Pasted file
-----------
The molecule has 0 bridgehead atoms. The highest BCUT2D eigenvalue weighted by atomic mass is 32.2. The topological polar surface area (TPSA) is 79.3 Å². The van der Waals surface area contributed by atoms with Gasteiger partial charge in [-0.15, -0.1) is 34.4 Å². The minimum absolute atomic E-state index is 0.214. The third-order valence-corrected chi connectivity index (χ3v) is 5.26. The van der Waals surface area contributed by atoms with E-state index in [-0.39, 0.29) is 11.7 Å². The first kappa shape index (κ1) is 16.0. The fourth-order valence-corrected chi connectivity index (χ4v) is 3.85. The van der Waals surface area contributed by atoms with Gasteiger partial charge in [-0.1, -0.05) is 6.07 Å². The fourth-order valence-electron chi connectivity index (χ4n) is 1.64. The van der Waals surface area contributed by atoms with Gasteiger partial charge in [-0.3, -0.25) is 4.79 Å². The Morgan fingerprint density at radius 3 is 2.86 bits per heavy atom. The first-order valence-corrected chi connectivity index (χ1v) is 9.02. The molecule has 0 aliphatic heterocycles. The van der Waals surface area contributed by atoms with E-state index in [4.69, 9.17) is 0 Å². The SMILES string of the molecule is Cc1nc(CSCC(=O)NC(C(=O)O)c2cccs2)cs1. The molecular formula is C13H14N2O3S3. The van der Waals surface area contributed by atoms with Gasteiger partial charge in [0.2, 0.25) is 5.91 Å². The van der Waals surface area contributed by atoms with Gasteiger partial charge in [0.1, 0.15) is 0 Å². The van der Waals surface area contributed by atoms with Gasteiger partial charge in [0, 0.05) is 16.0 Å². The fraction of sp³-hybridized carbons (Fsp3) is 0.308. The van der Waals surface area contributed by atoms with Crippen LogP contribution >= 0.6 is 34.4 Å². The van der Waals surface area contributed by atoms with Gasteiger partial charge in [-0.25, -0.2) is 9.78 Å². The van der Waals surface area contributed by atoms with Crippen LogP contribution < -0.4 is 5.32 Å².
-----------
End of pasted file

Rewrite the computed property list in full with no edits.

The molecule has 0 bridgehead atoms. The highest BCUT2D eigenvalue weighted by atomic mass is 32.2. The topological polar surface area (TPSA) is 79.3 Å². The van der Waals surface area contributed by atoms with Gasteiger partial charge in [-0.15, -0.1) is 34.4 Å². The minimum absolute atomic E-state index is 0.214. The third-order valence-corrected chi connectivity index (χ3v) is 5.26. The van der Waals surface area contributed by atoms with E-state index in [-0.39, 0.29) is 11.7 Å². The first kappa shape index (κ1) is 16.0. The fourth-order valence-corrected chi connectivity index (χ4v) is 3.85. The van der Waals surface area contributed by atoms with Gasteiger partial charge in [-0.1, -0.05) is 6.07 Å². The fourth-order valence-electron chi connectivity index (χ4n) is 1.64. The van der Waals surface area contributed by atoms with Gasteiger partial charge in [-0.3, -0.25) is 4.79 Å². The Morgan fingerprint density at radius 3 is 2.86 bits per heavy atom. The first-order valence-corrected chi connectivity index (χ1v) is 9.02. The molecule has 0 aliphatic heterocycles. The van der Waals surface area contributed by atoms with E-state index in [4.69, 9.17) is 0 Å². The SMILES string of the molecule is Cc1nc(CSCC(=O)NC(C(=O)O)c2cccs2)cs1. The molecular formula is C13H14N2O3S3. The van der Waals surface area contributed by atoms with Gasteiger partial charge in [0.2, 0.25) is 5.91 Å². The van der Waals surface area contributed by atoms with Gasteiger partial charge in [0.1, 0.15) is 0 Å². The van der Waals surface area contributed by atoms with Gasteiger partial charge in [0, 0.05) is 16.0 Å². The fraction of sp³-hybridized carbons (Fsp3) is 0.308. The van der Waals surface area contributed by atoms with Crippen LogP contribution >= 0.6 is 34.4 Å². The van der Waals surface area contributed by atoms with Gasteiger partial charge in [-0.25, -0.2) is 9.78 Å². The van der Waals surface area contributed by atoms with Crippen LogP contribution < -0.4 is 5.32 Å².